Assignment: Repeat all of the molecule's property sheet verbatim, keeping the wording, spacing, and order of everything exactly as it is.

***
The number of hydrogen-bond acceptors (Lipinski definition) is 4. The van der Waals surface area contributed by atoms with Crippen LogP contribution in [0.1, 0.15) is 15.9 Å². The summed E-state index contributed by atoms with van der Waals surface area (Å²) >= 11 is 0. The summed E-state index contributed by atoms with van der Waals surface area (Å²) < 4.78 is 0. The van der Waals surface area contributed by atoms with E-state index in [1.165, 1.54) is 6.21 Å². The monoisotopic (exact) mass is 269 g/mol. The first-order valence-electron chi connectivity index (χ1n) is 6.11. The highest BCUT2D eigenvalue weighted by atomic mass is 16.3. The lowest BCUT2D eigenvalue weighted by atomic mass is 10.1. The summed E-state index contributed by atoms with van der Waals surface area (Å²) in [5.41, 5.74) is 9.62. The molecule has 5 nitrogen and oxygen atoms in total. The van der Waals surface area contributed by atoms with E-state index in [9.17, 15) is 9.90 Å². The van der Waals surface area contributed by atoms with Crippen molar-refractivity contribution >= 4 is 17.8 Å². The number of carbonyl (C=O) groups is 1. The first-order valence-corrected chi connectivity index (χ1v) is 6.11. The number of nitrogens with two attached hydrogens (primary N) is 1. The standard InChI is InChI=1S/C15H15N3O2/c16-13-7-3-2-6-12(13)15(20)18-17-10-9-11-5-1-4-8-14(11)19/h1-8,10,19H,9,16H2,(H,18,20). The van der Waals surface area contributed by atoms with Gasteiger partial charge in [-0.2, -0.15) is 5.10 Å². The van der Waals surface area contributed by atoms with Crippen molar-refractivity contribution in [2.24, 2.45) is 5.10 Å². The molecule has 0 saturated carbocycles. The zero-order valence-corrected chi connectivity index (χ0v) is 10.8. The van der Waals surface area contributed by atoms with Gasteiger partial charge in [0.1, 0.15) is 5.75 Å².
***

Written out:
The number of hydrogen-bond acceptors (Lipinski definition) is 4. The van der Waals surface area contributed by atoms with Crippen LogP contribution in [0.1, 0.15) is 15.9 Å². The summed E-state index contributed by atoms with van der Waals surface area (Å²) >= 11 is 0. The summed E-state index contributed by atoms with van der Waals surface area (Å²) < 4.78 is 0. The van der Waals surface area contributed by atoms with E-state index in [1.165, 1.54) is 6.21 Å². The monoisotopic (exact) mass is 269 g/mol. The first-order valence-electron chi connectivity index (χ1n) is 6.11. The highest BCUT2D eigenvalue weighted by atomic mass is 16.3. The lowest BCUT2D eigenvalue weighted by atomic mass is 10.1. The summed E-state index contributed by atoms with van der Waals surface area (Å²) in [5.41, 5.74) is 9.62. The molecule has 5 nitrogen and oxygen atoms in total. The van der Waals surface area contributed by atoms with E-state index in [9.17, 15) is 9.90 Å². The van der Waals surface area contributed by atoms with Crippen molar-refractivity contribution >= 4 is 17.8 Å². The number of carbonyl (C=O) groups is 1. The first-order valence-corrected chi connectivity index (χ1v) is 6.11. The number of nitrogens with two attached hydrogens (primary N) is 1. The standard InChI is InChI=1S/C15H15N3O2/c16-13-7-3-2-6-12(13)15(20)18-17-10-9-11-5-1-4-8-14(11)19/h1-8,10,19H,9,16H2,(H,18,20). The van der Waals surface area contributed by atoms with Gasteiger partial charge in [-0.2, -0.15) is 5.10 Å². The van der Waals surface area contributed by atoms with Crippen molar-refractivity contribution in [2.24, 2.45) is 5.10 Å². The molecule has 0 saturated carbocycles. The zero-order valence-corrected chi connectivity index (χ0v) is 10.8. The van der Waals surface area contributed by atoms with Gasteiger partial charge in [0.1, 0.15) is 5.75 Å².